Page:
Suppose your public-facing programming focuses on your company’s employees. While that’s nice, it also might not really resonate with people who don’t work for your company. It also runs the risk of making your Pride engagement seem preoccupied with patting yourself on the back for your inclusivity, rather than supporting the community as a whole. Focusing on abstract ideas is an easy way to remove those risks and send out a message that that is relatable to most people.
A side effect of this approach is that, in committing to messages that are universal and accessible, community engagement professionals inadvertently hide the personal stories and grassroots interactions that happen on the back-end. The public sees rainbow flags and feel-good slogans, but they don’t see the LGBTQ+ employees working behind the scenes to make that happen, earnestly working to maximize the impact of community engagement budgets. Everything that gives this process its soulfulness is kept behind a curtain. What’s left can feel cold and impersonal. Programming seems to come out of nowhere, and in the absence of information, people tend to assume the worst, believing that the underlying motive behind corporate programming is predatory.
Regardless of the presence of LGBTQ+ folks in the program development process, there are still critics who are firmly convinced that corporations get involved in Pride parades in bad faith. For those critics, it’s often important to find some kind of hypocrisy within a corporation’s past and present behaviour. For example, in 2017, at the Capital Pride in Washington, DC, activists protested against the inclusion of Wells Fargo as a sponsor, since the company also financially supported the Dakota Access Pipelines.
There are a few problems with this approach, which stems from a fundamental misunderstanding of how corporations operate. For the most part, people underestimate how complex and decentralized corporations are. Corporations aren’t people. They’re sprawling ecosystems of teams and hierarchies. While these disparate pieces roughly work towards the same end, they’re still fragmented and don’t, by default, communicate closely with one another – and this fragmentation gets worse the larger a corporation is. When a corporation seems to act inconsistently, that’s more a reflection of decentralization, with different teams pursuing different goals, rather than wilful hypocrisy or bad faith behaviour.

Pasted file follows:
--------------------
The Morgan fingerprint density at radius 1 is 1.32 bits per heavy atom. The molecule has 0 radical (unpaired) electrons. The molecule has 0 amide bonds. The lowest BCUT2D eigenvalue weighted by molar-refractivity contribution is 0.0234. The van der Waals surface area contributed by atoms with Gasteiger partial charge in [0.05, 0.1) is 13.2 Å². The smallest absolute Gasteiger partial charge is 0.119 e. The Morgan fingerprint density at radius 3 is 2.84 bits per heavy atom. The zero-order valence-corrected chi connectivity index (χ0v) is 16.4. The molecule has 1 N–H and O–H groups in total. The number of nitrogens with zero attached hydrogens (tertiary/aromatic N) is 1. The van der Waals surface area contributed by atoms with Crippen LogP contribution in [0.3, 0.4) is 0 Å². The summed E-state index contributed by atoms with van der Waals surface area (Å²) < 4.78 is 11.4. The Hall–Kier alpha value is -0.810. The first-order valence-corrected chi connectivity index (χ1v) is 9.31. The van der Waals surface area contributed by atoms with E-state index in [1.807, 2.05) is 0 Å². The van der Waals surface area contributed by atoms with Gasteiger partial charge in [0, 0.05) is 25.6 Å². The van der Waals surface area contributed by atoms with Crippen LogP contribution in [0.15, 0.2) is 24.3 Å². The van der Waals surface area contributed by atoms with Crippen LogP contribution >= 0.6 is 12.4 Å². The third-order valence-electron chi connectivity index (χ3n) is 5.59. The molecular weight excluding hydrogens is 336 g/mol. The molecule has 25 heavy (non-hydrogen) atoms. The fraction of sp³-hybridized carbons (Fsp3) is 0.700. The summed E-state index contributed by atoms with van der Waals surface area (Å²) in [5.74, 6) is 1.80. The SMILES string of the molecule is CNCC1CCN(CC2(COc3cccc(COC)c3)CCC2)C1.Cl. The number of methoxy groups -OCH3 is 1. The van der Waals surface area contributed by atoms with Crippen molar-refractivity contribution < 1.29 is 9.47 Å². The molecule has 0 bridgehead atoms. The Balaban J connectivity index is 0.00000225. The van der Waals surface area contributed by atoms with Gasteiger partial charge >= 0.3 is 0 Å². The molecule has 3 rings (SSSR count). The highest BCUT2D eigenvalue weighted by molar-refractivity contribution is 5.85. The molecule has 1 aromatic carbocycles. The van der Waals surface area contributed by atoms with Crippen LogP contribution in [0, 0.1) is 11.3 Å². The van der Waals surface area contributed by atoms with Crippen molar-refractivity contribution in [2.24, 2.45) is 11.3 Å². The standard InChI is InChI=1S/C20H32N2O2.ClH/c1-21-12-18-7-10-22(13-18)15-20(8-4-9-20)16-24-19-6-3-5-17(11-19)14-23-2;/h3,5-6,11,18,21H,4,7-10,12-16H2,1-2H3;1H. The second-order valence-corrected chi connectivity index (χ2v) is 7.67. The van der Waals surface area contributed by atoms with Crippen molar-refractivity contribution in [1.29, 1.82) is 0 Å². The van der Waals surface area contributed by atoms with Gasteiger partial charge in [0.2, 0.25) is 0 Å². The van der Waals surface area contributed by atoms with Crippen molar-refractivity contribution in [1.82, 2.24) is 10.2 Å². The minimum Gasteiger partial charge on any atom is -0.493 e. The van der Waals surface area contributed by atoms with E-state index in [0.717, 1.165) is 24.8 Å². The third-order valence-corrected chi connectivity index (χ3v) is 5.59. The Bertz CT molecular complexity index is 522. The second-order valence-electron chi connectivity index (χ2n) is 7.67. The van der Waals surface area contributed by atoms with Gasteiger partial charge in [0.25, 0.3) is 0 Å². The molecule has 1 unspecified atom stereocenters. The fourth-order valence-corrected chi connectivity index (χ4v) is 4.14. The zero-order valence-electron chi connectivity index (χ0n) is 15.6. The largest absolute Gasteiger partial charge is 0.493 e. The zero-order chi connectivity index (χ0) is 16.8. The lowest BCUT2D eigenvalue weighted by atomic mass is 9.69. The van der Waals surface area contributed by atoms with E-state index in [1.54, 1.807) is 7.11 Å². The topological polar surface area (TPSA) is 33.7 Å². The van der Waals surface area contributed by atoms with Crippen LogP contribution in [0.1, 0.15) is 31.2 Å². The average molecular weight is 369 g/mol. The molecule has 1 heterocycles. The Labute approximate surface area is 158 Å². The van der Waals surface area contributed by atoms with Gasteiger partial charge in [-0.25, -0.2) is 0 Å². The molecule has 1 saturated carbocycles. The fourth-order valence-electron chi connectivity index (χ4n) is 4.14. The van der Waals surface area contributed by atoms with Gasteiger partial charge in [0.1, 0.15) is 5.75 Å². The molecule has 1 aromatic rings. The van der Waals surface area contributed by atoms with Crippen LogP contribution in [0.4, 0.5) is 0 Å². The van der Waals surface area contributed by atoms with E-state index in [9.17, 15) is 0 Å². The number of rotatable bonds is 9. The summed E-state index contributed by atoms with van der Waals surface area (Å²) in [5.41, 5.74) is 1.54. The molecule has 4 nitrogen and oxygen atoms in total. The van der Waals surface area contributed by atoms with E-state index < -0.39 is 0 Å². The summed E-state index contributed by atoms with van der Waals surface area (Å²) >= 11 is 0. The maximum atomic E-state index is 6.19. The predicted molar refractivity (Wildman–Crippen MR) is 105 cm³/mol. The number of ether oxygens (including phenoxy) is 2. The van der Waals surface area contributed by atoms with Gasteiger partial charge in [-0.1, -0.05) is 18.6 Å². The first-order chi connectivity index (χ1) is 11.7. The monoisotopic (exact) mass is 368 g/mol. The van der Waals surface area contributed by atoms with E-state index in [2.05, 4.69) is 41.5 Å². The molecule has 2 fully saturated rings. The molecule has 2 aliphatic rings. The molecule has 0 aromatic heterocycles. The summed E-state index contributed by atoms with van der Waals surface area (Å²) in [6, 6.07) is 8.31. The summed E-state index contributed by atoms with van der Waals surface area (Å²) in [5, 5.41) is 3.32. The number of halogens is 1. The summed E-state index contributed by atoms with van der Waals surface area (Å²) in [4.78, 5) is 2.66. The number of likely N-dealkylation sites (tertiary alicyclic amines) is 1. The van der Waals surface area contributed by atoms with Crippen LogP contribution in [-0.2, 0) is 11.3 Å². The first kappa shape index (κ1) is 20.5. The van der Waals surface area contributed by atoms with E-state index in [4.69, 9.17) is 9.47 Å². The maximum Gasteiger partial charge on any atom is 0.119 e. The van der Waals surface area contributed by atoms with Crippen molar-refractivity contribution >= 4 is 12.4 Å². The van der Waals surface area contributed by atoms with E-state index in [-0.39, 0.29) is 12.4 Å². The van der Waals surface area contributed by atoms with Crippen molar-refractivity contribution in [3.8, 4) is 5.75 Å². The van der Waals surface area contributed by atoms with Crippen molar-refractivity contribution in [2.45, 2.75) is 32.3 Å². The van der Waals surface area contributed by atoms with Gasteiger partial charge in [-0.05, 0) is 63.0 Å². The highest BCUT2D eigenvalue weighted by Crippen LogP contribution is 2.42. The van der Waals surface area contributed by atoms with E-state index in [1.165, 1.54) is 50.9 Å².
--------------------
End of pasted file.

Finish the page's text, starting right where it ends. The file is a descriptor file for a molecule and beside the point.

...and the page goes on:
Using Wells Fargo as an example, the team in charge of Canadian community engagement is going to have very little to do with the team responsible for American pipeline investments. To strictly hold one team morally responsible for the actions of another team, just because they operate under the same corporate umbrella, isn’t reasonable or productive.
It’s an idea people seem to recognize when we talk about government sponsorship. It seems widely understood, for example, that part of the Government of Ontario might fund Pride Toronto while another part pursues policy or funding choices that are implicitly homophobic. Where are the spicy opinion articles about how LGBTQ+ organizations should refuse provincial funding so long as the Ford administration holds power? Or, to use another comparison: how many people would argue that Trump’s bigoted policies oblige LGBTQ+ organizations to refuse funding from the US federal government? No one argues that.